Maysville Road Veto

By Amy Reed and Amanda Underwood

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President Andrew Jackson vetoed the Maysville Road Act sponsored by Henry Clay on May 27, 1830 authorizing the federal government to provide funding for the construction of a road connecting Lexington, KY to Maysville, KY on the grounds that it was unconstitutional secondary to his belief that it was a local issue rather than a national one. The Maysville Road supporters argued that Henry Clay’s American System endorsed the idea of improving the country’s infrastructure as a way to unify the United States. The United States Congress apparently agreed as they passed the funding for the United States to purchase stock in the Maysville, Washington, Paris, and Lexington Turnpike Company which would fund the Maysville Road. President Jackson, however, believed strongly in limited federal government and states’ rights and felt that since the project was entirely within one state, the federal government was not authorized to fund it. Jackson’s administration was also concerned that the country could not afford to pay for many improvement projects. In addition, the veto might have partially resulted from Jackson’s personal feelings rather than strictly facts. Jackson’s Vice President Martin Van Buren was from New York and he argued that New York and Pennsylvania had paid for their transportation improvements with local and state money. Buren also favored protecting the Erie Canal’s trade advantage. It was suggested that President Jackson also vetoed the Act because of his adverse personal feelings toward Henry Clay.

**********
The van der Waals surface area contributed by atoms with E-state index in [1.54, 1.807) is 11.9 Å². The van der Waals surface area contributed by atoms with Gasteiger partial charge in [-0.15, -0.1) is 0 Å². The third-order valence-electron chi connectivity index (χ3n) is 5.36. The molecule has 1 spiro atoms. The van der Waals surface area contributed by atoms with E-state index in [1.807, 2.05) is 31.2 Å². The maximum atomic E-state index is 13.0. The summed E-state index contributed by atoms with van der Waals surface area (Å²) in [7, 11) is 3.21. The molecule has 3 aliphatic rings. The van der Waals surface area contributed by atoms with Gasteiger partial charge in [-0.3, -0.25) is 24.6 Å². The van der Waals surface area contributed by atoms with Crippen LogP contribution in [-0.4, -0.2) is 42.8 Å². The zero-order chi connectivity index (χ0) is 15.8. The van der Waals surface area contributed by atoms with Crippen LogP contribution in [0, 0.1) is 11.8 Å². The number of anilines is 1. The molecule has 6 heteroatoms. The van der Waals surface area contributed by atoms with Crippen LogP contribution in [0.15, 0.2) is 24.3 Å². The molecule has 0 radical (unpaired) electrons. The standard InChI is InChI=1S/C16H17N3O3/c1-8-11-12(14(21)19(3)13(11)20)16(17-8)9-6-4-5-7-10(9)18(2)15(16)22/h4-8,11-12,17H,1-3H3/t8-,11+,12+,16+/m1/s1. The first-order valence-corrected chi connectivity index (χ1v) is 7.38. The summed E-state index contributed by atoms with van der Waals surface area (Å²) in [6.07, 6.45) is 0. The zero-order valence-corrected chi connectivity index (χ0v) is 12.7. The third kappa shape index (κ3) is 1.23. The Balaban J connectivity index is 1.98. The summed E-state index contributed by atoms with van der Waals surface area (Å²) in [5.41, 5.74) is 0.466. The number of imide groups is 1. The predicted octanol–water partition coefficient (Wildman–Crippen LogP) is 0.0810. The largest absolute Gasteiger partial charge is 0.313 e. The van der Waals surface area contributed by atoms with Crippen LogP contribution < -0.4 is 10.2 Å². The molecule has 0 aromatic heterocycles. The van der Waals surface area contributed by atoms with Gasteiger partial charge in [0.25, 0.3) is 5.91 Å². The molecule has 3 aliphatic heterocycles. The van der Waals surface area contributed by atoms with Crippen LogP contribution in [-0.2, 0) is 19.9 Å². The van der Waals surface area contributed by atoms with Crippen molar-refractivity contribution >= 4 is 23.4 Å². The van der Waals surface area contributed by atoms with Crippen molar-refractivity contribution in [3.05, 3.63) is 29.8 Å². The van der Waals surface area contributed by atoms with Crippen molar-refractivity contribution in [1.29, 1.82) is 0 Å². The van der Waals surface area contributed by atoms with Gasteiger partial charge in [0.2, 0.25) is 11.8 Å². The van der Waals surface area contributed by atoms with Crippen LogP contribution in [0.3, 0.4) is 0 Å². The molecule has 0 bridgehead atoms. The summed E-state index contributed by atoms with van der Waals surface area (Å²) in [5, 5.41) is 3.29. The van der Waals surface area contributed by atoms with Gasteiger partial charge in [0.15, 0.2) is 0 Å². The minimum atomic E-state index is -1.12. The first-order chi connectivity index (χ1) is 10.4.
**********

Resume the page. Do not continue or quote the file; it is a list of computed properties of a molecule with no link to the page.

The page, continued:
The veto supported the idea that federal tax money should only be used for projects that benefited the entire country, for example the national debt or transportation between states versus projects within one state. Jackson’s veto established a strong policy of using federal funds only for interstate projects or harbors that served foreign trade. The idea of limiting the scope of the federal government became a hallmark of Jackson’s administration and his followers. By use of the veto, Jackson also expanded presidential authority. He vetoed twelve bills, more than the first six Presidents combined. His opponents dubbed him “King Andrew” for his liberal use of his power and formed a new political party, the Whigs, against him. The Maysville Veto was an example of his belief that the federal government should be small, frugal, and accessible to the people.


“King Andrew the First.” King Andrew the First. N.p., n.d. Web. 07 Nov 2014

"Maysville Road Bill." Gale Encyclopedia of U.S. "Maysville Road Bill." HighBeam Research, 01 Jan. 2000. Web. 09 Nov. 2014.